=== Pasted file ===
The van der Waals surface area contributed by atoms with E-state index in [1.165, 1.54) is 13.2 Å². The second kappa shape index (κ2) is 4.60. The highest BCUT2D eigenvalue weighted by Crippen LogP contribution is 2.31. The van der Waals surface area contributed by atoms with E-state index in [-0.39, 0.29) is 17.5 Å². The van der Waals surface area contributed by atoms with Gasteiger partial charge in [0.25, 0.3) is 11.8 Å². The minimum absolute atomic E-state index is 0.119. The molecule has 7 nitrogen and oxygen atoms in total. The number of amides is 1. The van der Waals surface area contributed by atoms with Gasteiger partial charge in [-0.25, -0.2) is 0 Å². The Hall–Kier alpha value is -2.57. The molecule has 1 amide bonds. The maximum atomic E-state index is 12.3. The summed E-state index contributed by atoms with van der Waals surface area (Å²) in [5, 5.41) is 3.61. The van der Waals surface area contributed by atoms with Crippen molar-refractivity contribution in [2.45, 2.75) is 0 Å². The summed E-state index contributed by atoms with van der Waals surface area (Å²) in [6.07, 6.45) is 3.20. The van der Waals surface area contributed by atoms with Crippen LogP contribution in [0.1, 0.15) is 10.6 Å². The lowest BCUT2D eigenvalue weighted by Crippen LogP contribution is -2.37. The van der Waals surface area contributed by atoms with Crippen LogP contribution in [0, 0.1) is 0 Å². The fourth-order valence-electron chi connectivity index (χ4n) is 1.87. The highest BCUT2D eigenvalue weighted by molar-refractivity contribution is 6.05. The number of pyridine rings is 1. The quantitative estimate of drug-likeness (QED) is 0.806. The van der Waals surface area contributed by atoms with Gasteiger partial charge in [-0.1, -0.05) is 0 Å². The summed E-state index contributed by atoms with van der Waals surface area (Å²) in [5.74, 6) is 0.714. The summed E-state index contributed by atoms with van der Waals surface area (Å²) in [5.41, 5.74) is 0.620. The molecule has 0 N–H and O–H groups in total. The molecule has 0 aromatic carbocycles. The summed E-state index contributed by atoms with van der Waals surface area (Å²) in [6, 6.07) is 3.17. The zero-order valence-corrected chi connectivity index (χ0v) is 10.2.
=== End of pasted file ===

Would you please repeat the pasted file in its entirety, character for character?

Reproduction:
The van der Waals surface area contributed by atoms with E-state index in [1.165, 1.54) is 13.2 Å². The second kappa shape index (κ2) is 4.60. The highest BCUT2D eigenvalue weighted by Crippen LogP contribution is 2.31. The van der Waals surface area contributed by atoms with E-state index in [-0.39, 0.29) is 17.5 Å². The van der Waals surface area contributed by atoms with Gasteiger partial charge in [0.25, 0.3) is 11.8 Å². The minimum absolute atomic E-state index is 0.119. The molecule has 7 nitrogen and oxygen atoms in total. The number of amides is 1. The van der Waals surface area contributed by atoms with Gasteiger partial charge in [-0.25, -0.2) is 0 Å². The Hall–Kier alpha value is -2.57. The molecule has 1 amide bonds. The maximum atomic E-state index is 12.3. The summed E-state index contributed by atoms with van der Waals surface area (Å²) in [5, 5.41) is 3.61. The van der Waals surface area contributed by atoms with Crippen molar-refractivity contribution in [2.45, 2.75) is 0 Å². The summed E-state index contributed by atoms with van der Waals surface area (Å²) in [6.07, 6.45) is 3.20. The van der Waals surface area contributed by atoms with Crippen LogP contribution in [0.1, 0.15) is 10.6 Å². The lowest BCUT2D eigenvalue weighted by Crippen LogP contribution is -2.37. The van der Waals surface area contributed by atoms with Crippen LogP contribution in [0, 0.1) is 0 Å². The fourth-order valence-electron chi connectivity index (χ4n) is 1.87. The highest BCUT2D eigenvalue weighted by molar-refractivity contribution is 6.05. The number of pyridine rings is 1. The quantitative estimate of drug-likeness (QED) is 0.806. The van der Waals surface area contributed by atoms with Gasteiger partial charge in [-0.1, -0.05) is 0 Å². The summed E-state index contributed by atoms with van der Waals surface area (Å²) in [5.74, 6) is 0.714. The summed E-state index contributed by atoms with van der Waals surface area (Å²) in [5.41, 5.74) is 0.620. The molecule has 0 N–H and O–H groups in total. The molecule has 0 aromatic carbocycles. The summed E-state index contributed by atoms with van der Waals surface area (Å²) in [6, 6.07) is 3.17. The zero-order valence-corrected chi connectivity index (χ0v) is 10.2.